Materials and methods

Study design and participants

In this interventional quasi-experimental study, 135 children (mean age 12.2–20.6 months; mean weight, 7.8–8.7 kg) under treatment with MPM and VMN antibiotics in Children’s Hospital affiliated to University of Medical Sciences were eventually evaluated. The initial number of participants was 166. However, infants with a low birth weight or a LOHS lower than 1 week, birth at medical facilities other than NICUs, and having major congenital anomalies were excluded because most out-born infants after the first week of life were transferred and received variable nutritional feedings. In addition, several charts were missing key information, such as birth weight or discharge weight. Other exclusion criteria in this research were children referred to the surgery department and/or received antibiotics for prophylaxis. In general, 31 out of 166 people were excluded from the current study and (Fig. 1). Participation was completely voluntary and anonymous. Under parents’ consent, all obtained from questionnaire-based and clinical information were confidential and employed only for the blind study. We using a convenient and non-random sampling recognized all distinctive patients who received MPM and VMN antibiotics during two time periods from September 2014 to October 2016. The first period was considered as the 12 months before the ASP implementation from September 23, 2014 to September 22, 2015, while the second period was the first 12 months that the ASP was in place. This period was defined from October 23, 2015 to October 21, 2016. September 22, 2015–October 22, 2015 was also left out the research design as this time range was when the ASP was just getting begun.

Fig. 1
figure1

A schematic scheme of the whole and the adjusted comparisons of children groups studied in the current research

Antimicrobial stewardship program (ASP) setting

The core members of ASP team in this study was including specialist physicians and pharmacists in infectious diseases, skilled people in tracking outbreaks (epidemiologists), infection preventionists (IPs), clinical microbiologists, and two data scientists. From Saturday to Thursday, the ASP team officially inspects the primary instructions and applies daily and weekly usage arrangements of MPM and VMN. These antibiotics were purposefully prescribed according to the antimicrobial susceptibility patterns of clinical isolates or type of antibiotic-resistant infections, misapplication risk, and medical expenses. Besides, the ASP protocol incorporated pharmacist notification by personnel of clinical microbiology laboratory. After generating the real-time data collection, pharmacists present in the ASP team assessed each the documented order by evaluating the patient’s electronic medical record, subsequently issued some of key decisions/consultations after open communication with specialist physicians and sent a feedback to providers in terms of answers like stop, approve, and use of a sole antibiotic with a less/more dose.

Data collection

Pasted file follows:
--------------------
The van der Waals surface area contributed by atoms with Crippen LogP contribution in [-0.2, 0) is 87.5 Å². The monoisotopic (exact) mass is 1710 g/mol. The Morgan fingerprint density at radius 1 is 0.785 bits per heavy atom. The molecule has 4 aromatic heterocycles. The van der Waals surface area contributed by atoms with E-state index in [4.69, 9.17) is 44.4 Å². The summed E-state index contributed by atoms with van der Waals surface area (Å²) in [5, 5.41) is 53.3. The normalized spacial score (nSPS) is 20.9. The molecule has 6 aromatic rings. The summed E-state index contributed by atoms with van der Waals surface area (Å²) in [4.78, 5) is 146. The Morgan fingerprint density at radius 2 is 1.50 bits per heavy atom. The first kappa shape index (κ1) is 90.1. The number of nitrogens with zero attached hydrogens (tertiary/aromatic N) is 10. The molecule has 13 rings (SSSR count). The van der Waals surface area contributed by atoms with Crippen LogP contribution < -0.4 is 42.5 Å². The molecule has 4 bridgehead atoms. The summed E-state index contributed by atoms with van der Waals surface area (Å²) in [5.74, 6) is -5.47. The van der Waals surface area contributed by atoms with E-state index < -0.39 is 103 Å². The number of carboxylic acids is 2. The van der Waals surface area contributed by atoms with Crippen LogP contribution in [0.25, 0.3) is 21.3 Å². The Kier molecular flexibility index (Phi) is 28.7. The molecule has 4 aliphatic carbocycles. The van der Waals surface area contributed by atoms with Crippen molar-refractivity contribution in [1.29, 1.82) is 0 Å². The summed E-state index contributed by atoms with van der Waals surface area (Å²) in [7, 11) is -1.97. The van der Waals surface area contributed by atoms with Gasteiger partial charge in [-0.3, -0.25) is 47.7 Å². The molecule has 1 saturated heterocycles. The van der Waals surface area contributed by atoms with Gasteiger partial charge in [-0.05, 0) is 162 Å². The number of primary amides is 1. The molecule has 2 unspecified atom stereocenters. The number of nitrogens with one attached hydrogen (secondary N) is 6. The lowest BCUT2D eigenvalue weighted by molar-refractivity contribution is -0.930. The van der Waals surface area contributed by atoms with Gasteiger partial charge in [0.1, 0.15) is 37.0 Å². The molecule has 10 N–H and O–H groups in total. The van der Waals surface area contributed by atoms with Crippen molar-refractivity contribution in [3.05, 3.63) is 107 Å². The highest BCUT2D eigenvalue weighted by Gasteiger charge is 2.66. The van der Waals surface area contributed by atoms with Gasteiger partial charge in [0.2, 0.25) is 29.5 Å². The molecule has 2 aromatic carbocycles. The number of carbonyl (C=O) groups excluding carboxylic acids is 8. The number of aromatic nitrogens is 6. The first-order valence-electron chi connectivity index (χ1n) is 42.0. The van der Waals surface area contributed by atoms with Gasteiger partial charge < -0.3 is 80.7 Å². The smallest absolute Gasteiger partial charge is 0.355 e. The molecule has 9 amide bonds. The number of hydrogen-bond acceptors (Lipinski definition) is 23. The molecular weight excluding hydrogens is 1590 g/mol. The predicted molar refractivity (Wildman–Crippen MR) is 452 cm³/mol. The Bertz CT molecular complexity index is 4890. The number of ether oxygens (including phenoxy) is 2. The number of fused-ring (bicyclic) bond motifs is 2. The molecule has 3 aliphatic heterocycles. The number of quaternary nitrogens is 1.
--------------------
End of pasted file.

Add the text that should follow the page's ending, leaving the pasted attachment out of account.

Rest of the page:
An electronic and validated checklist including demographic (e.g., age, gender, and weight) and disease-related data were filled out for each patient and recorded in the pharmacy database. Clinical data included intensive care unit admission, disease type and intensity, antibiotic consumption history (such as receipt of past antibiotic therapy), ADe, ADn, LOHS, mortality, adverse effects, and results of bacterial cultures in MPM and VMN treatments, recommendations introduced by the ASP team about antibiotic prescription (AP) with a certain ADe, and patient’s agreement rate with consultations. The time difference (in day) between patient’s admission and discharge dates was considered as LOHS. The efficiency of used antibiotics against urinary tract infection (UTI), respiratory tract infection (RTI), and cerebrospinal fluid infection (CSFI) was respectively examined by the urine, tracheal, and cerebrospinal fluid (CSF) standard cultures. Gram staining from positive blood cultures was conducted to diagnose whether bacterial infections induced by Gram-positive cocci or by Gram-negative bacilli. The UTI was recognized from the clinical charts of all pediatric patients with substantial amounts of pathogens isolated in blood cultures. The UTI confirmation was also performed by checking their records to find the same pathogen in the urine and blood cultures, with pyuria by dipstick or sedimentary urine analysis and/or clinical symptoms (e.g., flank pain and fever) [33]. The diagnosis of lower/upper RTI was according to the following symptoms such as fever (T > 38.0 °C) or hypothermia (T < 35.5 °C), leukocytosis or leukopenia, and positive tracheal culture [34]. The CSFI was considered as a positive CSF culture with fever ≥ 38.0 °C [35]. In the ASP method, pathogenic results of early-positive blood cultures were quickly analyzed using a random-polymerase chain reaction (rPCR) [36, 37]. Thus, a couple of rPCR assays and BCs were determinant in the antibiotic continuation. The ADn was estimated from the beginning of appropriate antibiotic closest to collection date of BC. The stop date of scheduled antimicrobial treatment was also considered as the last day of appropriate antibiotics for patient’s children who were discharged alive.